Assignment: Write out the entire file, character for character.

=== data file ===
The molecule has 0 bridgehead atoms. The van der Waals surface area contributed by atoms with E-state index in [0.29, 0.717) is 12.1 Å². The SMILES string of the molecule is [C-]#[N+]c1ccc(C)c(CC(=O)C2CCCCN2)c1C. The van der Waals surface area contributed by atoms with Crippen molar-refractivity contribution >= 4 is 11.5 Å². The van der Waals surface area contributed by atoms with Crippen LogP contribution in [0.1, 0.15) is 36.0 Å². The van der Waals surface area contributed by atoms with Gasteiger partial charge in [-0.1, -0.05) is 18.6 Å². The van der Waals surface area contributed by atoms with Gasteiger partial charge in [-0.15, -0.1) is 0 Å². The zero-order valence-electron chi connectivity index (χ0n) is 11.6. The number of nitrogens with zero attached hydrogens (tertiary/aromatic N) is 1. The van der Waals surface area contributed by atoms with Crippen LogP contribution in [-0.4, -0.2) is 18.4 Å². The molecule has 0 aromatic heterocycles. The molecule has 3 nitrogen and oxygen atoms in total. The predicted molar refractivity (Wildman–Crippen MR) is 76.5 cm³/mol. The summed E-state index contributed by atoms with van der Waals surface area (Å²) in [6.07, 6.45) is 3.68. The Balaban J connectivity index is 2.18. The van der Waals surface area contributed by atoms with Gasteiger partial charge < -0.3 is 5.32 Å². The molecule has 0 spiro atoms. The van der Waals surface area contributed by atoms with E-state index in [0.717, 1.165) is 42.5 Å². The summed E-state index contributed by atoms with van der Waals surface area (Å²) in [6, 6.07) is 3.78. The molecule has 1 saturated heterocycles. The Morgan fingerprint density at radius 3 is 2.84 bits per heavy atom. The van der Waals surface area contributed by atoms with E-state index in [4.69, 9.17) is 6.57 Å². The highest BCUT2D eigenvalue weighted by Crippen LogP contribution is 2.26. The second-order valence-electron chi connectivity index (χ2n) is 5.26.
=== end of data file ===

The molecule has 0 bridgehead atoms. The van der Waals surface area contributed by atoms with E-state index in [0.29, 0.717) is 12.1 Å². The SMILES string of the molecule is [C-]#[N+]c1ccc(C)c(CC(=O)C2CCCCN2)c1C. The van der Waals surface area contributed by atoms with Crippen molar-refractivity contribution >= 4 is 11.5 Å². The van der Waals surface area contributed by atoms with Crippen LogP contribution in [0.1, 0.15) is 36.0 Å². The van der Waals surface area contributed by atoms with Gasteiger partial charge in [-0.1, -0.05) is 18.6 Å². The van der Waals surface area contributed by atoms with Gasteiger partial charge in [-0.15, -0.1) is 0 Å². The zero-order valence-electron chi connectivity index (χ0n) is 11.6. The number of nitrogens with zero attached hydrogens (tertiary/aromatic N) is 1. The van der Waals surface area contributed by atoms with Crippen LogP contribution in [-0.4, -0.2) is 18.4 Å². The molecule has 0 aromatic heterocycles. The molecule has 3 nitrogen and oxygen atoms in total. The predicted molar refractivity (Wildman–Crippen MR) is 76.5 cm³/mol. The summed E-state index contributed by atoms with van der Waals surface area (Å²) in [6.07, 6.45) is 3.68. The Balaban J connectivity index is 2.18. The van der Waals surface area contributed by atoms with Gasteiger partial charge < -0.3 is 5.32 Å². The molecule has 0 spiro atoms. The van der Waals surface area contributed by atoms with E-state index in [0.717, 1.165) is 42.5 Å². The summed E-state index contributed by atoms with van der Waals surface area (Å²) in [6, 6.07) is 3.78. The molecule has 1 saturated heterocycles. The Morgan fingerprint density at radius 3 is 2.84 bits per heavy atom. The van der Waals surface area contributed by atoms with E-state index in [4.69, 9.17) is 6.57 Å². The highest BCUT2D eigenvalue weighted by Crippen LogP contribution is 2.26. The second-order valence-electron chi connectivity index (χ2n) is 5.26.